Watch out executives: Investors are paying attention
Jul 28th 2009 4:45PM
Updated Dec 4th 2009 6:54PM
"I think there's a lot of anger out there on the part of smaller investors," over corporate governance issues like executive compensation, activist hedge fund manager Eric Jackson said to DailyFinance.
Data from Google Trends analyzed by DailyFinance indicates that the number of searches for investor relations information from large companies -- predominately financial institutions like American Express (AXP) or Bank of America (BAC) and quasi-financials like General Electric (GE) -- have never been higher than the time surrounding those companies' earnings releases the last several quarters. The increases range from an approximate ten-fold jump for Bank of America and GE to more than forty-fold for American Express at the height of the fall financial crisis. So what should investors be looking for?
If you're reading an earnings release or listening to a company conference call for the first time, you're probably not alone. Both are ways to get information directly from the source and are starting points of the research process of many investors -- or even taxpayers wondering when (or if) they're going to be paid back by bailed out firms. But understanding the statements of large financial companies can be difficult, and that should make investors tread carefully when it comes to putting their money at risk.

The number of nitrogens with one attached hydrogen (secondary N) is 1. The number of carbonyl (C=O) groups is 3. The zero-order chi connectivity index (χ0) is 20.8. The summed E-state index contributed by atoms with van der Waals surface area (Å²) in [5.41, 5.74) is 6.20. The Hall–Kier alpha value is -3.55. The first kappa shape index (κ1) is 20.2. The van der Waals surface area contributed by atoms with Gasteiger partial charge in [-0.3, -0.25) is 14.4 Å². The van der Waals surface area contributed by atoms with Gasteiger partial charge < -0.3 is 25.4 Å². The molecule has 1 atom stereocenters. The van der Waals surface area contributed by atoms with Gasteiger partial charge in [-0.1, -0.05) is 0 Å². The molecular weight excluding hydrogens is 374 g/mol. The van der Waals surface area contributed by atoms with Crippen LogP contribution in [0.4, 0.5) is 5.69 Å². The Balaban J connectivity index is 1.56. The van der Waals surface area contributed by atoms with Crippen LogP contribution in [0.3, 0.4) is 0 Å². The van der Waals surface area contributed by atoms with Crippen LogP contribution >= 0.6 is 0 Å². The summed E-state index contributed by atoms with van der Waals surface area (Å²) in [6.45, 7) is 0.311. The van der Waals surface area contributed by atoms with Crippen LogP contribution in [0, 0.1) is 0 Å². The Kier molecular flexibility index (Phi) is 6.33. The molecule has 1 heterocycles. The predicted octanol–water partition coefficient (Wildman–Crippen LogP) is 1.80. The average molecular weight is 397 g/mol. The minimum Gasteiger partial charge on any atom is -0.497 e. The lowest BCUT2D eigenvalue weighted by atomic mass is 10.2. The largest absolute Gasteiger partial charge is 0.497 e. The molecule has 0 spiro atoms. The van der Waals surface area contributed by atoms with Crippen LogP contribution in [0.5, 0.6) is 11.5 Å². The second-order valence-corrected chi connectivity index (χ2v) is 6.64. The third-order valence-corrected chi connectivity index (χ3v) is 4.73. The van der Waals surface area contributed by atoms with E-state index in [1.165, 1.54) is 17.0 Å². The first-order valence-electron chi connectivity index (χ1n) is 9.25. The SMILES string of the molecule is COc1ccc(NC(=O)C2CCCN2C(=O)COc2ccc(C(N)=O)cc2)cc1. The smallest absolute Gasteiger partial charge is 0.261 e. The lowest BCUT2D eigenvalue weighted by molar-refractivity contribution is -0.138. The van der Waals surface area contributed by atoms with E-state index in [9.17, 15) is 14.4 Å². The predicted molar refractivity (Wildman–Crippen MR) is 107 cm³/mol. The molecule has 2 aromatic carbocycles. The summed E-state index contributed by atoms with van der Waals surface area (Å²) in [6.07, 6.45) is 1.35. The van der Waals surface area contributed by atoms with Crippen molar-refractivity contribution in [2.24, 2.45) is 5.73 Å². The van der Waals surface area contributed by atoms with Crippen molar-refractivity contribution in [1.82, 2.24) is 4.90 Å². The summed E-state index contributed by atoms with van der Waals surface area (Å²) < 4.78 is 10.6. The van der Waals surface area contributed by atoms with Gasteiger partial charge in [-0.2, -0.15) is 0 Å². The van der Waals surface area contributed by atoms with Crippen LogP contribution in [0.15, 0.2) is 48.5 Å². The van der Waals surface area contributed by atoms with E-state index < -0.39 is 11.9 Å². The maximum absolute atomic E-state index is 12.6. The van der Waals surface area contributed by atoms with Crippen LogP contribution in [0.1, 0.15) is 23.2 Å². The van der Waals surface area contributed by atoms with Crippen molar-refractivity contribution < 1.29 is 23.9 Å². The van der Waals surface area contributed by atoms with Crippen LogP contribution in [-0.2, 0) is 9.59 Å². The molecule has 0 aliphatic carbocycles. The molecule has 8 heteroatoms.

"A warning sign is complexity," explains Jackson, who founded Ironfire Capital and gained fame by successfully challenging top management at Yahoo (YHOO) and Motorola (MOT) using innovative social media techniques. "A company like Citigroup (C), on their last earnings call, they... only present their numbers after a dozen assumptions -- you have to wonder how real" management's portrayal of the company's financial situation is. Financial companies often cannot be analyzed using easier-to-understand cash flow accounting, meaning that investors must instead decipher results based on accrual accounting rules.
Changing the workings of corporate board rooms will be a time-consuming process, however. Jack Bogle, who founded fund management company Vanguard and has lectured and written extensively on the agent problems in modern capitalism, told DailyFinance that there won't be any quick fixes. "Banks are where the greatest crisis exists today," and that could spell opportunity for speculators to take advantage of big price swings around earnings announcements. "In my impression... what used to be a market of long-term investing turned into a market of short-term speculation," with a "staggering" amount of trading and turnover in popular funds -- all of it zero-sum activity, that Bogle estimated has quintupled (at least) since he started Vanguard in 1975.
"The markets have always required both long-term investors and speculators... [but] most innovation benefits Wall Street," at the expense of the individual. Sooner or later, Bogle believes, people will wake up to this fact and start demanding accountability by those who manage their money and those companies they invest in. "We will, and must, come back to restoring long-term investing to the star of the show."
James Cullen edits and writes at CollegeAnalysts.com. He is the Vice-President of the Boston College Investment Club, which owns BAC and GE, but has no personal position in the stocks mentioned above.